Absolute Reflectance Measurement of a Dichroic Mirror using UV-Visible/NIR Spectroscopy

Download PDF September 14, 2017

Introduction

Absolute Reflectance Measurement of a Dichroic Mirror using UV-Visible/NIR Spectroscopy
V-670 UV-Vis Spectrophotometer

A dichroic mirror is an optical element consisting of multi-layered dielectric materials that have different refractive indexes. This enables the mirror to reflect the light of a specific wavelength and transmit the light of another. Dichroic mirrors have different spectral characteristics, depending on the angle or polarization of the incident light. Therefore, in the evaluation of dichroic mirrors, it is necessary to elucidate its spectral characteristics.

An absolute reflectance accessory can be used to measure transmittance and reflection, whilst changing the incident angle and/or the polarization of the incident light. The JASCO absolute reflectance accessories orient the incident light at an angle of θ to the sample. The reflected light from the sample is then passed to an  integrating sphere, where the detector angle is set as θ-2-θ (Figure 1, right). The integrating sphere can measure an absolute reflectance spectrum that cannot be obtained by relative reflectance measurement. In addition, influence from light source fluctuations is removed using a double-beam method that simultaneously transmits the reference beam to the detector in the integrating sphere.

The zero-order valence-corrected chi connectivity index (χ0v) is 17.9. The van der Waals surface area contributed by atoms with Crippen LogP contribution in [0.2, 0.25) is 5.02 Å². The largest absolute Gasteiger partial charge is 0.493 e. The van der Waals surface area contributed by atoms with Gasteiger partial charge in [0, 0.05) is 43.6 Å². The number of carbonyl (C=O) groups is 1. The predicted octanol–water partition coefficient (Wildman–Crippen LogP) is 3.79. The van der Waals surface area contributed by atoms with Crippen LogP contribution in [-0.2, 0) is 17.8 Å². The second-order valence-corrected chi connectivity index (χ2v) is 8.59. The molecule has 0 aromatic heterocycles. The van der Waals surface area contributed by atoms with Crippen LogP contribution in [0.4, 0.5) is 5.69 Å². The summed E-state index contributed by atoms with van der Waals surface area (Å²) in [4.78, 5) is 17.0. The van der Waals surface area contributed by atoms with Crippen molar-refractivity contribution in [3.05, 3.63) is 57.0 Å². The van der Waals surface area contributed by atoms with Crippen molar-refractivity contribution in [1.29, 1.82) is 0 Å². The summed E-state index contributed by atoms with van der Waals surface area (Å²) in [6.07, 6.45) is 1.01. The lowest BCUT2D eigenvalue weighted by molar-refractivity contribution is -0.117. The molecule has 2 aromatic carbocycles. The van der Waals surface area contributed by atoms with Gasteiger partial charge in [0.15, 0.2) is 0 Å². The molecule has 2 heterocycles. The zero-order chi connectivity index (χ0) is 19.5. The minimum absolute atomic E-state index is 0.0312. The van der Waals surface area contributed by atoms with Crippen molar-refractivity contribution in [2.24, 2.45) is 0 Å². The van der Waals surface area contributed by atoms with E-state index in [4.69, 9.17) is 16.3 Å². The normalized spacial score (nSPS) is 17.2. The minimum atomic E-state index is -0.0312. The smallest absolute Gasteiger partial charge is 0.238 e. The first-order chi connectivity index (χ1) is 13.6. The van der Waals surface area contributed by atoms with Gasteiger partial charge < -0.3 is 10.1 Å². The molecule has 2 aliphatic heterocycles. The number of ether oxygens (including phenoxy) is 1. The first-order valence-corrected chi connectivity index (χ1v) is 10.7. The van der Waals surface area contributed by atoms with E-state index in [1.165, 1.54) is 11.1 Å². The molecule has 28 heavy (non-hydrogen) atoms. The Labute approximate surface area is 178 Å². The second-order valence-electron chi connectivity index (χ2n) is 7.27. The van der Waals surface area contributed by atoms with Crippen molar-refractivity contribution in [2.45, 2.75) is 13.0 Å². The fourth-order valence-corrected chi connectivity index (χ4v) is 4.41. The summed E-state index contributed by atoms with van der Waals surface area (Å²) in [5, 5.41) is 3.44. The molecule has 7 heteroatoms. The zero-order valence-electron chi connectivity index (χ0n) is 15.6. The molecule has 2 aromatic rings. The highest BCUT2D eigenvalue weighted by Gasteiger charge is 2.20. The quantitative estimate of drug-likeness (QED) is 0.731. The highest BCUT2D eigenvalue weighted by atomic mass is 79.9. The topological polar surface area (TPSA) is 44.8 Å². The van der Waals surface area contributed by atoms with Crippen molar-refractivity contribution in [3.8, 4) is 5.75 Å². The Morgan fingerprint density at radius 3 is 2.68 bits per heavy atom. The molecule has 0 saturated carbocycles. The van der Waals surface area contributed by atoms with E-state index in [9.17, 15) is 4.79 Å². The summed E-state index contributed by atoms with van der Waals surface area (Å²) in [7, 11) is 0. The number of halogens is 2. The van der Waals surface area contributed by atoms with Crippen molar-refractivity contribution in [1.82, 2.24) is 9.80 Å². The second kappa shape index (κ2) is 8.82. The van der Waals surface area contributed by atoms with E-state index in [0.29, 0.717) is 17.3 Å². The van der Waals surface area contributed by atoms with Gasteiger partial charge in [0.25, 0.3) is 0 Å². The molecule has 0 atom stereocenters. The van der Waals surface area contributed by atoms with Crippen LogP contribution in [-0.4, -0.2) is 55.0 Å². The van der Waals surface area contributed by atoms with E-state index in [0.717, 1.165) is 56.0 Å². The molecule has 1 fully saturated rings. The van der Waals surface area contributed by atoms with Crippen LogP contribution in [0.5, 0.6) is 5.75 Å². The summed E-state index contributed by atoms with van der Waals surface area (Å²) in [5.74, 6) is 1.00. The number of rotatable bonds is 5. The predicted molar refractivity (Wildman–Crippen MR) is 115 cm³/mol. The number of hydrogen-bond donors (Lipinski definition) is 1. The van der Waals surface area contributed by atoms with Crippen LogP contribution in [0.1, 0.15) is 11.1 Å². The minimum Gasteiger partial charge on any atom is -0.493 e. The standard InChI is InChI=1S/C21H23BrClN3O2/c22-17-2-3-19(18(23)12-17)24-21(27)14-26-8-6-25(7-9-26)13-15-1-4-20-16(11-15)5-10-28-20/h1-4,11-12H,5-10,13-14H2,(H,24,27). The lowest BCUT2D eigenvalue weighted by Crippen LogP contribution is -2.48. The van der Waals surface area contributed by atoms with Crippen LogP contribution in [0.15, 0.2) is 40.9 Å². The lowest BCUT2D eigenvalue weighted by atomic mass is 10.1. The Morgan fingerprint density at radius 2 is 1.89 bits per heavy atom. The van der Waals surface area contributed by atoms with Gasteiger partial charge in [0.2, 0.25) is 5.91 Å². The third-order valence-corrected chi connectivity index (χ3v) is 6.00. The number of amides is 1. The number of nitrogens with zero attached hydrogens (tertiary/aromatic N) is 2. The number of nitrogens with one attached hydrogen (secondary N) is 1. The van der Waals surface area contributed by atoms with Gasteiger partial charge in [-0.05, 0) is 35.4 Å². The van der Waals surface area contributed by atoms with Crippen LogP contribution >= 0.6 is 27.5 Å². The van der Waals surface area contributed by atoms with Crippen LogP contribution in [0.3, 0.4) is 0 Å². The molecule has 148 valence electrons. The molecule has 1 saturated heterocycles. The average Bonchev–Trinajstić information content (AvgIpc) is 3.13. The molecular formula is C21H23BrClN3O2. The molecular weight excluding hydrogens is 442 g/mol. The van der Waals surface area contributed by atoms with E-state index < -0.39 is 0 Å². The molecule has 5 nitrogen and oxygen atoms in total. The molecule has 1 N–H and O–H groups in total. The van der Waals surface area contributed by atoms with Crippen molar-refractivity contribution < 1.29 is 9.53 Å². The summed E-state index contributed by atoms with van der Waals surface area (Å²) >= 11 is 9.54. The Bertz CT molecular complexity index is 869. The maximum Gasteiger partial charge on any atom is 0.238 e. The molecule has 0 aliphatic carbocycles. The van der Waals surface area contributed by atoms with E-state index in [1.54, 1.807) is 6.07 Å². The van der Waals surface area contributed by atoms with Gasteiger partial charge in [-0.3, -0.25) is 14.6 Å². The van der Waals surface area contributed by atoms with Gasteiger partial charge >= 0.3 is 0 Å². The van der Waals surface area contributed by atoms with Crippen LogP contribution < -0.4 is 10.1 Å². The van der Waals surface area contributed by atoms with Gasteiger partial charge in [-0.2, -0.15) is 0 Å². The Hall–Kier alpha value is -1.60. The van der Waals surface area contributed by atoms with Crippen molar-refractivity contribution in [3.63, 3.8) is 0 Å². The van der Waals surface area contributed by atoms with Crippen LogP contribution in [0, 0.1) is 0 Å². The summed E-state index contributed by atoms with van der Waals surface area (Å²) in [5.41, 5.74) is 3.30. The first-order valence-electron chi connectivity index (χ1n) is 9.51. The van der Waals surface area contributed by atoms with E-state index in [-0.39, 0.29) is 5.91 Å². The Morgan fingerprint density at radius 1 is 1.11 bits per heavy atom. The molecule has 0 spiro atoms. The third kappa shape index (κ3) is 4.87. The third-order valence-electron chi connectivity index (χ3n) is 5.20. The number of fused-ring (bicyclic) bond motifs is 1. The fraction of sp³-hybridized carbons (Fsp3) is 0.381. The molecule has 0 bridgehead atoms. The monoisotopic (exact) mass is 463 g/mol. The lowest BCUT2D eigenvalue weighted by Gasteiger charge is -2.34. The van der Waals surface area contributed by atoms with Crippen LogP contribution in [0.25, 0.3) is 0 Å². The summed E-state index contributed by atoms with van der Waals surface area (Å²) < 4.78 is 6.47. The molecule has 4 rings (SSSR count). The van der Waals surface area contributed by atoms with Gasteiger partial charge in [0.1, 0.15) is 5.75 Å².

Figure 1. Relative reflectance measurement (left) and absolute reflectance measurement (right).

This application note demonstrates the use of an absolute reflectance measurement system that employs an integrating sphere based detector to measure the polarization and incident angle dependence and evaluate the spectral characteristics of a dichroic mirror.

Keywords

V-670, UV-Visible/NIR spectroscopy, Integrating sphere, Absolute reflectance, Materials, dichroic mirror

Results

Figure 2 shows the reflectance spectrum under different polarization conditions, while Figures 3 and 4 illustrate the anglular dependence of the reflectance spectrum under the p and s polarizations, respectively. It is seen that for both s and p polarizations, the reflection region expands to the longer wavelength side with increase in the incident angle.

Figure 2. Reflectance spectrum of s (red), p (blue), and natural light (pink) polarizations.
Figure 3. Angle-dependent reflectance spectrum for p polarization. The angles are: 30 (blue), 35 (green), 40 (maroon), 45 (teal), 50 (yellow), 55 (pink), and 60 (red) degrees.
Figure 4. Angle-dependent reflectance spectrum for s polarization. The angles are: 30 (blue), 35 (green), 40 (maroon), 45 (teal), 50 (yellow), 55 (pink), and 60 (red) degrees.

About the Author

Leah Pandiscia received her PhD from Drexel University where she studied Biophysical Chemistry. She is a Spectroscopy Applications Scientist at JASCO.